We encourage blog contributions from a wide range authors across our network. We have regular blog contributions from our staff, as well as our Issue Analysts, Regional Coordinators, and Chapter leaders. We’ve created this Author Help page for those who have been given credentials to make posts. If you’re looking for information on the public side of our site, you’ll find what you’re looking for on our general site help page.
MANAGING YOUR USER ACCOUNT
Once you’ve successfully logged in, you’ll start off at the Dashboard, a collection of information about our site and news from the WordPress community.
The settings for your user account are managed on the Profile menu selection. You can control:
- Visual Editor
- First Name, Last Name, and Nickname – and which of those is displayed
- Your contact info, especially your email address
- Your Biographical Info
- Your password
In the Profile window, you’ll also have the ability to manage your your name, contact info, and password. Since only logged-in users can see this screen, you already have a Username that can’t be changed. But you can change your First and Last Name, your Nickname, and which is displayed to visitors to our site. For consistency, we’d like you to use a combination of your First and Last Name, as in Jane Doe. This helps to insure proper attribution.
For Contact Info, you have to record the same email address you assigned to your gravatar. If your gravatar isn’t displaying, the most likely cause is the email address recorded here doesn’t match or the E-mail field is blank. All you need to do to display your gravatar is record the same email address used when you created your gravatar. If you haven’t created a gravatar or want to change the image you uploaded, visit Gravatar’s website.
To help familiarize our readers with the background of our authors, we include your gravatar and Biographical Info at the bottom of each of your posts and at the top of an archive listing of all of your posts. Take the time to enter a brief bio, usually about 4-5 sentences. You can include HTML markup, as well as links to a longer form bio or curriculum vitae. Here’s a sample of what your bio will look like:
WRITING A POST
Writing good blog posts involves understanding some important concepts about how information is organized on a web page and the markup that is used to enable search engines to find your content.
Each post has what a writer might commonly label a title. For now, let’s avoid describing this as a “title” and instead label it the primary heading, or H1. The primary heading normally becomes the end of the permalink, or the URL to your post. Your post’s primary heading is converted to a permalink by removing punctuation, converting characters to lowercase, and replacing spaces with dashes. In HTML markup, the primary heading is wrapped in Heading 1 (or, more simply, H1) tags, indicating it is the most important heading. A post should only have a single H1 tag, and it’s put there automatically for you. You should never use an H1 tag in your post. Instead, use Heading 2 (H2) through Heading 6 (H6) to mark headings in decreasing importance. Unlike the H1 tag, you can use multiple occurrences of other heading tags. In the adjacent screen shot, “My Test Post” is the primary heading, H1, and that heading becomes the end of the permalink, “my-test-post”; the text “Writing a Post” is a secondary heading H2, because it represents the next most important heading.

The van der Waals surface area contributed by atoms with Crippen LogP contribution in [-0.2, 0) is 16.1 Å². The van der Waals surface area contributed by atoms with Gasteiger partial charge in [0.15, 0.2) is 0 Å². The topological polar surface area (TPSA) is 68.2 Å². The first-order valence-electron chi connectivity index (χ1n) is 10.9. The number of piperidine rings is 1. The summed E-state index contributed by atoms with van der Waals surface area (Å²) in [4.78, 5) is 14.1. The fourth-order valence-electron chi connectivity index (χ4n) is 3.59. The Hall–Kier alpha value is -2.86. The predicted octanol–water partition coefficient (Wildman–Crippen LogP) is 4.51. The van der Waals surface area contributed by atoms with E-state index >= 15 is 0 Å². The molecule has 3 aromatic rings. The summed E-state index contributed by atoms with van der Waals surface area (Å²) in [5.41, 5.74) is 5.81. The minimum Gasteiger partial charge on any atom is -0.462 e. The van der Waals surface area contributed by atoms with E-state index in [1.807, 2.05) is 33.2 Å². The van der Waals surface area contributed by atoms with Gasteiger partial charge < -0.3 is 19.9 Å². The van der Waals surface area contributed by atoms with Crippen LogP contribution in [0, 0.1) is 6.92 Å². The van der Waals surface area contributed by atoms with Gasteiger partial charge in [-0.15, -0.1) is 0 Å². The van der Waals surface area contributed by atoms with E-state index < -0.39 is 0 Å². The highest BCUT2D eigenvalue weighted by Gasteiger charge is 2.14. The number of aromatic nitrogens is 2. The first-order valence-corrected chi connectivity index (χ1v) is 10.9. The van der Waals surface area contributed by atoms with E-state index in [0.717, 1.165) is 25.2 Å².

We avoided labeling the primary heading H1 a “title” for a reason. In HTML markup, there is a separate title tag. This is the title that appears at the top of your browser window. Our site gives a writer the ability to specify a Custom Document Title. If you don’t specify one, the primary heading H1 will get both a primary heading and title tag. That duplication wastes a lot of the power of the title tag, so we recommend you hand-craft the Custom Document Title.
The title tag and the permalink are 2 of the most important pieces of information for search engines to index and rank your post. For that reason, choose the words in your title (i. e., the Custom Document Title) and permalink carefully. The primary heading H1 plays a less important role in helping search engines index and rank your post. Since it is the largest heading on the web page, it’s best used to focus your reader’s attention.
In addition to the title tag (the Custom Document Title) and the permalink, there’s another very important element of a post to enable search engines to index and rank your post: the Custom Post/Page Meta Description. The Custom Post/Page Meta Description is exactly that, a hand-crafted description of the content of your post. It should be a concise 1-2 sentence description of your post content using the keywords that a web searcher is most likely to use when looking for that content. If you don’t enter a Custom Post/Page Meta Description, search engines will attempt to create one for you, often using the first 1-2 sentences of your post. That can work for posts written in a dry, journalistic style, but it often doesn’t work for more creative writing. The Custom Post/Page Meta Description isn’t seen by a typical reader, and a result many writers don’t take the time to create one. That’s a shame, because the title, permalink, and meta description are the 3 biggest factors that help your post get indexed and ranked by search engines. Since 50% or more your readers come from search traffic, not taking the time to fine tune these critical elements could cause you to lose the majority – possibly even the overwhelming majority – of your prospective readers.